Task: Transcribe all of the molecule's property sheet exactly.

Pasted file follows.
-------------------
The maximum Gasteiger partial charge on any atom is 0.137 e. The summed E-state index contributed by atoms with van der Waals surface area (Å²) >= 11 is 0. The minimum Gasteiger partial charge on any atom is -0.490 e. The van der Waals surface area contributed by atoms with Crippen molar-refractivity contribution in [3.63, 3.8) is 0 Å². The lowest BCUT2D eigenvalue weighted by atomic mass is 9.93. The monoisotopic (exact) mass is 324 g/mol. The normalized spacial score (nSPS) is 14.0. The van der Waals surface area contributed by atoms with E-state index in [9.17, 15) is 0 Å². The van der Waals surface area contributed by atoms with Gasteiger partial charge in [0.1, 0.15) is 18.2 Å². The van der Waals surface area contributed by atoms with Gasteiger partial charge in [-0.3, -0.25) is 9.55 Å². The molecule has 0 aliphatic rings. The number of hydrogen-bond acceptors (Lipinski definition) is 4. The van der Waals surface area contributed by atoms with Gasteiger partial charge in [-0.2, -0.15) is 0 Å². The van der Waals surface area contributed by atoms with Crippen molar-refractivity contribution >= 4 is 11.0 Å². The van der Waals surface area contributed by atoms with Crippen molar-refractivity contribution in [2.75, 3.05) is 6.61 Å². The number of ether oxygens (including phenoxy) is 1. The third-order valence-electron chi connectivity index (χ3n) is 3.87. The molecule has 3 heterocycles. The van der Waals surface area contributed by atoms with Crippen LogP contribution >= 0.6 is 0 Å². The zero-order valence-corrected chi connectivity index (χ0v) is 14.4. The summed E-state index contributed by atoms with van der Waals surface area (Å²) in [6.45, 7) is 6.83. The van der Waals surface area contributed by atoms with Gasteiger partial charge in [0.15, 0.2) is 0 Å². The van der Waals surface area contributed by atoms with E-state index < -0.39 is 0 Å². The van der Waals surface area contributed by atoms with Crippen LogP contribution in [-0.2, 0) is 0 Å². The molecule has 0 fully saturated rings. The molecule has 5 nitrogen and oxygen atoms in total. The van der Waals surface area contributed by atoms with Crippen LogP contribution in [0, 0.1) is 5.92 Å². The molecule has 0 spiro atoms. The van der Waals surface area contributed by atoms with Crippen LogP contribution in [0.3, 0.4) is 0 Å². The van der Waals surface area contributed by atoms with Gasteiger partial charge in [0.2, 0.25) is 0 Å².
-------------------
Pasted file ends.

The maximum Gasteiger partial charge on any atom is 0.137 e. The summed E-state index contributed by atoms with van der Waals surface area (Å²) >= 11 is 0. The minimum Gasteiger partial charge on any atom is -0.490 e. The van der Waals surface area contributed by atoms with Crippen molar-refractivity contribution in [3.63, 3.8) is 0 Å². The lowest BCUT2D eigenvalue weighted by atomic mass is 9.93. The monoisotopic (exact) mass is 324 g/mol. The normalized spacial score (nSPS) is 14.0. The van der Waals surface area contributed by atoms with E-state index in [9.17, 15) is 0 Å². The van der Waals surface area contributed by atoms with Gasteiger partial charge in [0.1, 0.15) is 18.2 Å². The van der Waals surface area contributed by atoms with Gasteiger partial charge in [-0.3, -0.25) is 9.55 Å². The molecule has 0 aliphatic rings. The number of hydrogen-bond acceptors (Lipinski definition) is 4. The van der Waals surface area contributed by atoms with Gasteiger partial charge in [-0.2, -0.15) is 0 Å². The van der Waals surface area contributed by atoms with Crippen molar-refractivity contribution >= 4 is 11.0 Å². The van der Waals surface area contributed by atoms with Crippen molar-refractivity contribution in [2.75, 3.05) is 6.61 Å². The number of ether oxygens (including phenoxy) is 1. The third-order valence-electron chi connectivity index (χ3n) is 3.87. The molecule has 3 heterocycles. The van der Waals surface area contributed by atoms with Crippen LogP contribution >= 0.6 is 0 Å². The zero-order valence-corrected chi connectivity index (χ0v) is 14.4. The summed E-state index contributed by atoms with van der Waals surface area (Å²) in [6.45, 7) is 6.83. The van der Waals surface area contributed by atoms with Gasteiger partial charge in [0.15, 0.2) is 0 Å². The van der Waals surface area contributed by atoms with E-state index < -0.39 is 0 Å². The van der Waals surface area contributed by atoms with Crippen LogP contribution in [-0.2, 0) is 0 Å². The molecule has 0 fully saturated rings. The molecule has 5 nitrogen and oxygen atoms in total. The van der Waals surface area contributed by atoms with Crippen LogP contribution in [0, 0.1) is 5.92 Å². The molecule has 0 spiro atoms. The van der Waals surface area contributed by atoms with Crippen LogP contribution in [0.3, 0.4) is 0 Å². The van der Waals surface area contributed by atoms with Gasteiger partial charge in [0.2, 0.25) is 0 Å².